As we process this decision, here is our commitment to you:

First, we will seek to walk through this with these men in a peaceable, respectful and God-glorifying way.  That’s why our July 6 meeting is so important to us.  We value meeting with these men face-to-face and seeking to understand each other.  Whether or not we agree on every matter or maintain organizational ties, we want to model gospel-love and Christ-like humility in our interaction.  We want to show the world we are disciples of Jesus by the way we love one another.

Second, we will not just “hand down” a decision as pastors about our association with Sovereign Grace. When the time comes that we feel as a pastoral team that we have clarity, when we’ve processed the new membership agreement, we will present our consensus to the congregation, explain our reasons and ask for your feedback and questions and counsel before finalizing a decision.

Closure

Covenant Life, God is just as interested in how we honor him in the process and how we trust him on the journey as he is delivering us to a certain outcome.  This year has been a year of testing and difficulty as a church family.  But God doesn’t waste difficulty.  He’s using all this to produce hope in us!

Romans 5:3-4 tells us that we can “rejoice in our suffering because suffering produces endurance and endurance produces character and character produces hope—and hope does not put us to shame because God’s love has been poured into our hearts through the Holy Spirit who has been given to us.”

I realize that on the one-year anniversary of these events we’d all like closure.  The problem is that we don’t all agree on what closure means.  For some closure means leaders agreeing and everybody living in the same town.  For others closure is tied to a certain outcome that you want—staying in Sovereign Grace or leaving.  I guess we’d all like closure in the form of everybody else seeing it our way.

What I think we need to recognize is that “closure” might be the wrong pursuit.  I think the most important and most healthy thing for all of us is to ask God to accomplish his purpose in us—as individuals and as a church.  To fill us with his Holy Spirit and produce greater endurance, character and hope.  To ask him to transform us, grow us and mature us as disciples.  I think we all need to keep asking, “God what do you have for me in this?  What do you want to teach me about love?  About grace?  About disagreeing with fellow-Christians with meekness and compassion?”

I don’t just want to get through this trial.  I want the Lord to accomplish his purpose for us in it.  I don’t want to waste it.  I don’t want to miss what God has for us.

And I want you to know in spite of our difficulties I see God producing endurance and character and hope in this congregation.  I see members who have turned away from fear of pastors and who are respectfully sharing their ideas, questions and concerns.  I see people praying and hoping in God more than ever.  I see men and women repenting of ungodly speech and learning to communicate disagreement with grace.  And I’ve watched the men of our pastoral team learn to rely on and hope in God like never before.  I’ve seen the Lord produce a greater affection and appreciation between pastors and members than ever before.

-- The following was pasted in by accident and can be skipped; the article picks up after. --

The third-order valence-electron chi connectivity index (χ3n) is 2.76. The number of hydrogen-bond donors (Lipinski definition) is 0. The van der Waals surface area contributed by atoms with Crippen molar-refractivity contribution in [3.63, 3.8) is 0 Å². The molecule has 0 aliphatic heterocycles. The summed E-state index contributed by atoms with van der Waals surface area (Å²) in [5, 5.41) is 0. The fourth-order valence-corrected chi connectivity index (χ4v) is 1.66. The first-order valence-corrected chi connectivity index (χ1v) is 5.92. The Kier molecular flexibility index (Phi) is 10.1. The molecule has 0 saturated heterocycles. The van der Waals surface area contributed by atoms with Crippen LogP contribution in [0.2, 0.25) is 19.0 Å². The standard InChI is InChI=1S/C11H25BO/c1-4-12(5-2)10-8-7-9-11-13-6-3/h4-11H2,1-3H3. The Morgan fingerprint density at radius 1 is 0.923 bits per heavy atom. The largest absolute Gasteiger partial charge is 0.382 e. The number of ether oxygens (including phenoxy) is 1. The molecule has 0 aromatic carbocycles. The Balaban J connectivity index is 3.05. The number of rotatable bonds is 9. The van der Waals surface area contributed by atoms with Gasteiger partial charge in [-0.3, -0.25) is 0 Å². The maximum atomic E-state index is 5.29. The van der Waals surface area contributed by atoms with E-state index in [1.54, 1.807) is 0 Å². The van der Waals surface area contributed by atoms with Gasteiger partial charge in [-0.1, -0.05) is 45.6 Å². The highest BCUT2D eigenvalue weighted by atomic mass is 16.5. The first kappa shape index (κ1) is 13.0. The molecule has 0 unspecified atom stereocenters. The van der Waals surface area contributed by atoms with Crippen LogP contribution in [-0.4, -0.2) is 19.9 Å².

Yes, the past year has been painful and unpleasant.  I would not wish the past year on any church.  But I would not trade what God has taught us and how God has humbled us and refined us for anything in the world.

God is producing the peaceful fruit of righteousness in us.  God has used this trial to change things in our church that have needed to change.  He has used it for our good.

And so I want to call all of us to lay aside blame, to stop finger-pointing and to mark this anniversary with a renewed commitment to seek the Lord, to walk in the fear of God, and to treasure God’s forgiveness even as we extend it to others.

Response to Ambassadors of Reconciliation

I want to shift gears now and take time to share our reflections on the report prepared by Ambassadors of Reconciliation for SGM.  AoR’s evaluation of SGM has important implications for Covenant Life Church.

What We Appreciate

We are grateful for all the hard work that AoR invested in evaluating SGM and the hard work in preparation of their report.  Ted Kober and Ed Keinath are men of integrity who have endeavored to serve SGM with their gifts and expertise.

We also want to thank and commend the Sovereign Grace board’s willingness to publish the AoR report which chronicles many historic weaknesses and mistakes.  This is a wonderful expression of grace.  We thank them for their commitment to openness with the report.

We agree with and affirm the 12 recommendations that AoR made in the report: the encouragements to believe the gospel, to develop a culture of proclaiming God’s forgiveness, to begin a reconciliation ministry, to work on broken relationships (using impartial people to help), to stop sinful communication and stop speculating on motives, to stop blaming people or groups but take the speck out of our own eye, to develop better policies and systems, to provide training for dealing with sexual misconduct, to keep training pastors, to look for ways to reinforce the proper use of authority at every level, to avoid the use of e-mail for sensitive and confidential communications.  We agree with these first 11 recommendations.

But it is recommendation number 12 that strikes the deepest chord with this pastoral team, and for that reason, I want to read it in its entirety: